Haiku as a genre is less known on the Ghanaian literary landscape. Against this background, the publication of HAIKU RHAPSODIES, (verses from Ghana) by Celestine Nudanu is very timely and historic. HAIKU RHAPSODIES explores a field where no Ghanaian poet has ever published in hard print. Hence Celestine Nudanu’s work distinguishes her as a trailblazer among her contemporaries. And most notably HAIKU RHAPSODIES comes in at the opportune time to answer the world call for haiku to be added to UNESCO Intangible Cultural Heritage.
HAIKU RHAPSODIES is a finely structured book arranged under the following themes; Afriku, Nature, Haiku My Heart, the Divine and Death. Through these themes, Celestine Nudanu succeeds in transporting the reader into her world by creating animated, serene and yet powerful scenes. At the same time, the poet draws the reader into the complex yet fascinating phenomena of what life is all about; Love, Death, Spirituality and Life itself. The beauty lies in her skill of brevity as a haiku poet. She writes with elegance, using few words which like magic are enchanting, leaving the reader exhilarated and wanting more.
Celestine is a prolific writer of poetry, plenty of which is showcased on her blog, Reading Pleasure. After gaining a fan base in the past few years, a book was a welcome treat for her readers. C’s work has featured in many international Haiku publications and as such is already well recognised within the Haiku community.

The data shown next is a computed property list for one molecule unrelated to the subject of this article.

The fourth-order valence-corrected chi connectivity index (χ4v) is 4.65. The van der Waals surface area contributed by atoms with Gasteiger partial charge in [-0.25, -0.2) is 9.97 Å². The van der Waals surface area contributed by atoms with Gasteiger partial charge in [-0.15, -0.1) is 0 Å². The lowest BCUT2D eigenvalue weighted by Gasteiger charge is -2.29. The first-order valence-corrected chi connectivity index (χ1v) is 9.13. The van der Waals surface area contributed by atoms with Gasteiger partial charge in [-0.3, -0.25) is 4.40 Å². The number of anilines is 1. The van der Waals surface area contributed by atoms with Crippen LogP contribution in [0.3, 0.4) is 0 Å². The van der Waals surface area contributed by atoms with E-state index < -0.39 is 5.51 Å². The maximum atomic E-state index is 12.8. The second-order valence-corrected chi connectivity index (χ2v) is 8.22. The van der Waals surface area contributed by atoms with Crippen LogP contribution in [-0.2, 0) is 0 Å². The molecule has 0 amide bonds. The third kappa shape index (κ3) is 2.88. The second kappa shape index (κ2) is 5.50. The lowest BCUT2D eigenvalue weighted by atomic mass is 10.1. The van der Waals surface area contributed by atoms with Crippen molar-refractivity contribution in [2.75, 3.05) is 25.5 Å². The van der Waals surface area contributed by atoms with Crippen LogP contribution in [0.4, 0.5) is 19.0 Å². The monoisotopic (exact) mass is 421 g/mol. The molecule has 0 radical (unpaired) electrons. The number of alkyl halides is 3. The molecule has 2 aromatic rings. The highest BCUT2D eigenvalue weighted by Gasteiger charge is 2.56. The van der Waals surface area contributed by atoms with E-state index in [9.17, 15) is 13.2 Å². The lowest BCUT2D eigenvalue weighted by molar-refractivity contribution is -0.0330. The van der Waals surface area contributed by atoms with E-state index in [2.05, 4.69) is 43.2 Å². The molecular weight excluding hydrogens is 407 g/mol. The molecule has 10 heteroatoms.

With clear imagery, each bite sized piece is simply written but layered with visual beauty and thoughts personal to the author, this intimate showcasing allows the reader to see a place through Celestine’s eyes. The concepts of the world around her is brought to us in a series delightful vignettes which read like a moment captured in time.
Perusing these, I find myself transported to an Africa I found tangible, Celestine’s eye for observing the things around her and combining them into something so evocative is a pure joy to read. There is a feeling of peace and clarity through the book that encouraged me to take each poem and then spend time to build up one’s image and the accompanying thoughts around it.
The beauty of such poems is that I allowed myself to get lost in this new place, imagination took over and each piece felt like part of a jigsaw building up a picture of an Africa that was in part real and in part my own romantic take upon it. Naturally Ghana and a distinctly African feel came up a lot in my thoughts as I read through but there is also a good amount of content which is distinct from the African connection and appeals at a universal level.
This is a good book to dip into, exploring various themes – Afriku, Nature, Haiku My Heart, The Divine, and Death – and I found myself taking my time to soak up the atmosphere and then build up an image of this personal take on what surrounds us. For me this book is like one of those coffee table books, that one picks up and chooses a page at random but in this case, each morsel is best digested singularly, with concentration and with much reflection.